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What's Wrong With Arabic-Language Public School

Author: Amity Shlaes, Former Hayek Senior Fellow for Political Economy
May 17, 2007


A new school in Brooklyn hasn’t even opened yet, and it already has parents fuming.

The Khalil Gibran International Academy is a middle school set to offer instruction in Arabic language and culture. The city’s Department of Education planned to locate the school in the same building as Public School 282 in the Park Slope neighborhood.

But P.S. 282 parents complained that their kindergartners would be exposed to unruly preteens. The city relocated Khalil Gibran to a large multischool complex in another Brooklyn neighborhood, Boerum Hill. Parents there too rose up, arguing that there wasn’t enough space.

These are pretexts. But pretexts for what? Khalil Gibran’s supporters say that what the opposition really wants is to trash Islam after Sept. 11. Such hostility, they argue, is the wartime price that Muslims are paying for the conflict in Iraq. After all, they point out, the school is named after a Lebanese mystic who lived and died in New York, not a jihadist. Principal Debbie Almontaser has sworn her school won’t teach religion, just culture.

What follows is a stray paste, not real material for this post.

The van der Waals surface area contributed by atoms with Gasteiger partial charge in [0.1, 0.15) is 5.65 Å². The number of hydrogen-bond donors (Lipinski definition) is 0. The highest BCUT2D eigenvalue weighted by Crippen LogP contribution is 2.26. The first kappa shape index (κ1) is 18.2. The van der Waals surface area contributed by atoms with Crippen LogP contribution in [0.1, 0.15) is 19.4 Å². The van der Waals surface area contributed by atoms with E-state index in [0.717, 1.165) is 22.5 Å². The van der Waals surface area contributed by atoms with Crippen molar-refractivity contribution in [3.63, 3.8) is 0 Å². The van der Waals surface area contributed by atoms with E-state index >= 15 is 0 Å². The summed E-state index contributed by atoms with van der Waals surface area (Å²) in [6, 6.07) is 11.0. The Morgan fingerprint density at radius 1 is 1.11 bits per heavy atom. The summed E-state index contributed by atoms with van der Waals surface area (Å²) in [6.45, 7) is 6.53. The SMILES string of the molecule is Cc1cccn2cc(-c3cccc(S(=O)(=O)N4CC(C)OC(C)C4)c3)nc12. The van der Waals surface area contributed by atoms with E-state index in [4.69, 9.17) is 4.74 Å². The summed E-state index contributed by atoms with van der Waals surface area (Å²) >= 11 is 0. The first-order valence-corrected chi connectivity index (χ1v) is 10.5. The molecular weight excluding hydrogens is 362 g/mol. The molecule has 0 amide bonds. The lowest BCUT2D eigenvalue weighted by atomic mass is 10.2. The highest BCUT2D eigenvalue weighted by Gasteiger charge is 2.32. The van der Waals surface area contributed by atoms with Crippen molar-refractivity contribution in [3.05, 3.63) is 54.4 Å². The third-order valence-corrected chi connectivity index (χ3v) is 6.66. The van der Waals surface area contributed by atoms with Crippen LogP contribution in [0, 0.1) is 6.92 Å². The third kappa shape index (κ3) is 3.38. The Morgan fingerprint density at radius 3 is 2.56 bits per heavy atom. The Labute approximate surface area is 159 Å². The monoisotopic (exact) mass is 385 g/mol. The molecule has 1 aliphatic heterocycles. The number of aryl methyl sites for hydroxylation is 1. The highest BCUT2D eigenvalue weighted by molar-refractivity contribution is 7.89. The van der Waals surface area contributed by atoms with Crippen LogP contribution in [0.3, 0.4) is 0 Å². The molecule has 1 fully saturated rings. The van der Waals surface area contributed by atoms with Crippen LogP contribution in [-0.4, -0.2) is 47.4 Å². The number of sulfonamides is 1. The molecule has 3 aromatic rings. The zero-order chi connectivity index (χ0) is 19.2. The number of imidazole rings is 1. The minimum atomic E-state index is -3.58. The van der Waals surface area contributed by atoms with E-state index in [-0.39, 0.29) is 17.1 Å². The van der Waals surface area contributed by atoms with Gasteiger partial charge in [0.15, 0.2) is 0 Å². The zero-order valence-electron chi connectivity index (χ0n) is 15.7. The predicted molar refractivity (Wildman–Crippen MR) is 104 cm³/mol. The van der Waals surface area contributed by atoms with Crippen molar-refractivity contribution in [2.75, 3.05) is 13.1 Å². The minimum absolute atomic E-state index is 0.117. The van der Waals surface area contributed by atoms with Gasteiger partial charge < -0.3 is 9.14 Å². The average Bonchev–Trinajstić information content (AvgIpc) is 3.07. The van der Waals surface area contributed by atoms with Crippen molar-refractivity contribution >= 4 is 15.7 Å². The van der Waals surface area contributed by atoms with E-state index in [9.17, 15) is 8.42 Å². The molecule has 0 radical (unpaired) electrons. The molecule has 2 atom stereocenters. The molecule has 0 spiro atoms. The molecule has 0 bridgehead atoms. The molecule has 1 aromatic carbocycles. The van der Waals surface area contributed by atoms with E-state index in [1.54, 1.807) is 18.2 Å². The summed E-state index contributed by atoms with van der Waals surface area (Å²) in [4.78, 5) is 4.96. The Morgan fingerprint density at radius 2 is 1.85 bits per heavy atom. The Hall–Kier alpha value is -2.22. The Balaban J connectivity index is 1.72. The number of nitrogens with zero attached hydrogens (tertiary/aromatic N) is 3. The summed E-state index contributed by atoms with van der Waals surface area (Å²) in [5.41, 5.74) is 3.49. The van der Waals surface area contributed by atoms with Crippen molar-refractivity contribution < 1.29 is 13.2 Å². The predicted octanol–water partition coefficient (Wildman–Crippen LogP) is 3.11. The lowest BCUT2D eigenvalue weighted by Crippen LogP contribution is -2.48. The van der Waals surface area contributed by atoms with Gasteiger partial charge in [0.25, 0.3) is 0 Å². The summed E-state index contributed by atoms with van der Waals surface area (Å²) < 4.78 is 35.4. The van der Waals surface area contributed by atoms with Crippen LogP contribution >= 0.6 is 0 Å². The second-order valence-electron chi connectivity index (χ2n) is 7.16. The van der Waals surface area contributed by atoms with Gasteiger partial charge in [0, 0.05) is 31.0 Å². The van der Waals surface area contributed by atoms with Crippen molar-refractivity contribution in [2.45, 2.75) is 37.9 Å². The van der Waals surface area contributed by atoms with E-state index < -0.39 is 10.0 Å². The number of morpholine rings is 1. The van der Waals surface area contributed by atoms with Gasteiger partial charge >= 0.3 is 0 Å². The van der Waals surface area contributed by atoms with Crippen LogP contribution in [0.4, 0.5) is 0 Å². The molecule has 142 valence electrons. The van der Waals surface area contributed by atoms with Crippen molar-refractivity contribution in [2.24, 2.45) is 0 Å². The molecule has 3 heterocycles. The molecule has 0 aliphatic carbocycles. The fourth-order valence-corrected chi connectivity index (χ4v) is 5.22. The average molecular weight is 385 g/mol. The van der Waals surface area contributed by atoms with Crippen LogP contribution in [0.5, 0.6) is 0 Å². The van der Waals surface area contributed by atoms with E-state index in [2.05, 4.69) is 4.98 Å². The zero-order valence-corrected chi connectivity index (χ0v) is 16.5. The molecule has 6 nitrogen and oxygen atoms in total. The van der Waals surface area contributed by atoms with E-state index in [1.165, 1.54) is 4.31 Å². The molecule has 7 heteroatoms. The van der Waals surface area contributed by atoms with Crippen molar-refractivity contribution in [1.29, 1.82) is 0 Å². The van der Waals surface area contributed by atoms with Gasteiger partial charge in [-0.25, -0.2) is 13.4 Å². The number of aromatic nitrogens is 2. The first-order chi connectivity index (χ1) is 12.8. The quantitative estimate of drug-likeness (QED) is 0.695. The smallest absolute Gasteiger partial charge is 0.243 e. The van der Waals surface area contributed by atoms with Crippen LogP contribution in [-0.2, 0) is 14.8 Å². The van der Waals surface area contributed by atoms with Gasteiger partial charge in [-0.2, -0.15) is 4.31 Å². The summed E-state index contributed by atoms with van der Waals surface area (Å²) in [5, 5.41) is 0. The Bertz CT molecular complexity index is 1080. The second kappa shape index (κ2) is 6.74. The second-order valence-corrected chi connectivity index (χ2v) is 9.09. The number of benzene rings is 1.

But there is a justification for the parental concerns, and it predates 9/11. The justification has as much to do with, say, Spanish as it does with Arabic. What’s wrong here is the public schools’ bilingual and bicultural education.

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